It’s been three-and-a-half years since a two-vehicle crash on Mavis Road in Mississauga, Ont. claimed the life of 66-year-old Rustico “Otie” Gamat and seriously injured his 58-year-old friend Diosdada Pascual.
The driver of the car that struck them, Azar Sheikh, has been found guilty of six counts including impaired driving causing death, dangerous driving causing death and criminal negligence causing death.
Madam Justice Jennifer Woollcombe who presided over the two week, judge-alone trial by zoom from the Brampton courthouse told Sheikh, who was 31-years-old at the time of the collision, that his consumption of alcohol and MDMA along with his lack of prudence, foolish risk taking and desire to race, contributed to the crash that killed Gamat, a grandfather to five, and injured Pascual, Gamat’s longtime friend.
It was September 14, 2017 around 1:15 a.m. when Pascual and Gamat were driving home to Mississauga after working the night shift at the Mopar Chrysler plant in Brampton, as they had done together for almost nine years.
The roads were dry and it was a clear warm night. As Pascual was about to turn eastbound from southbound Mavis Road onto Bristol Road, his 2008 Toyota Highlander was struck by a northbound BMW. The Toyota rolled over onto it’s side and the front end of the BMW was smashed in.
Gamat was pronounced dead on scene.
Pascual was taken to hospital with multiple injuries including a broken shoulder, broken rotator cuff, a laceration to his liver and kidney, punctured lungs, five broken vertebrae and three broken ribs.
Sheikh remained at the scene and was arrested for impaired driving.
Three witnesses testified at trial that the driver of the BMW M3 was “showing off” by speeding. An expert witness for the crown also testified that Sheikh was travelling at least 112 km/hr.
The posted speed limit along Mavis Road was 70 km/hr.
In her ruling, Woollcombe said she accepted the position from one expert that Sheikh’s blood alcohol concentration (BAC) could have been as low as 81 mg per 100 ml of blood and because there’s a possibility that the results obtained have a plus or minus of 3 mg/100 ml, it could make his BAC as low as 78 mg/100 ml. Sheikh was then acquitted on two charges: over 80 cause death and over 80 cause bodily harm.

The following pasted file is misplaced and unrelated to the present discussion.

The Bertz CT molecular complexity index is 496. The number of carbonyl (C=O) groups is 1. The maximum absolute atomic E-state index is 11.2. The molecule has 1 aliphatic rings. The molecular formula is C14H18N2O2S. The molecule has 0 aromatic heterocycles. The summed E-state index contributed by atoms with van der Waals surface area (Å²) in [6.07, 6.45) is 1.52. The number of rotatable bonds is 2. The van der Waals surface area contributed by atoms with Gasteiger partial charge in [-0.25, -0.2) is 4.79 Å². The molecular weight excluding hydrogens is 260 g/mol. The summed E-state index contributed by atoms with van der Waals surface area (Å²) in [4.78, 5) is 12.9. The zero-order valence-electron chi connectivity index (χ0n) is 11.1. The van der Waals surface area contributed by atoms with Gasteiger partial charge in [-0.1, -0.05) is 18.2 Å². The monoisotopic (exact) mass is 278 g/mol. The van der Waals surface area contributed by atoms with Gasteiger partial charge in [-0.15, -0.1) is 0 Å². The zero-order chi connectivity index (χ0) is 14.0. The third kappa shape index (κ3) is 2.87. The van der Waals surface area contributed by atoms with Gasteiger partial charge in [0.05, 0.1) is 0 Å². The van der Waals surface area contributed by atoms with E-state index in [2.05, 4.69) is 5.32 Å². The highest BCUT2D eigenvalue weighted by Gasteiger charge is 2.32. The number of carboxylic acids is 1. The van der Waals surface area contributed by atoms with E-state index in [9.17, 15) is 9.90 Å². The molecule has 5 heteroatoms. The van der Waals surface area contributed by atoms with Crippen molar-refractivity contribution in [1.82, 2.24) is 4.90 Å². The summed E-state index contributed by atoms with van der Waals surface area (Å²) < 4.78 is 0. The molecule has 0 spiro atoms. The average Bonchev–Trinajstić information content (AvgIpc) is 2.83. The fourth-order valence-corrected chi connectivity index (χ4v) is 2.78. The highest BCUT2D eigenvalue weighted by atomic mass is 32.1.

Pasqual testified that the last thing he remembered was stopping at the intersection to make sure no cars were coming and it was clear to turn.
Days later, he woke up in Sunnybrook Hospital with his wife by his side.
“My wife told me that I’ve been there for four days already,” said Pasqual who spent three months in a wheelchair, has undergone two surgeries and still experiences pain.
He said he still walks with a cane and has never been able to work since. When he found out Gamut had died in the crash, Pasqual told the court: “I cried because he’s very close to me. He’s more than a friend to me. We’ve been together for 22 years. I cry almost every day.”
Justice Woollcombe called the photographs shown at the trial “chilling” and said she was satisfied Sheikh’s impairment was a contributing cause to the collision along with his speed prior to the crash.
Woollcombe said Sheikh “sought to race with others, and was travelling in excess of 40 km/hr over the speed limit. I find his manner of driving and excessive speed created a real risk of damage to others on the road, it was objectively dangerous.”
She noted that Sheikh tried to engage others in racing and his driving was described as “pedal to the metal.”
Woollcombe added that cumulatively “he had chosen to consume both MDMA and alcohol. He had consumed a significant amount of alcohol, it was close to the legal limit,” which showed a wanton and reckless disregard for the lives of others.
Sheikh who has been out on bail since shortly after the crash will be back in court for a sentencing hearing in May at which time victim impact statements are expected to be read out and filed.
Before excusing the parties, Woollcombe said, “This is an important case. I anticipate the crown will be asking for a consideration period of incarceration.”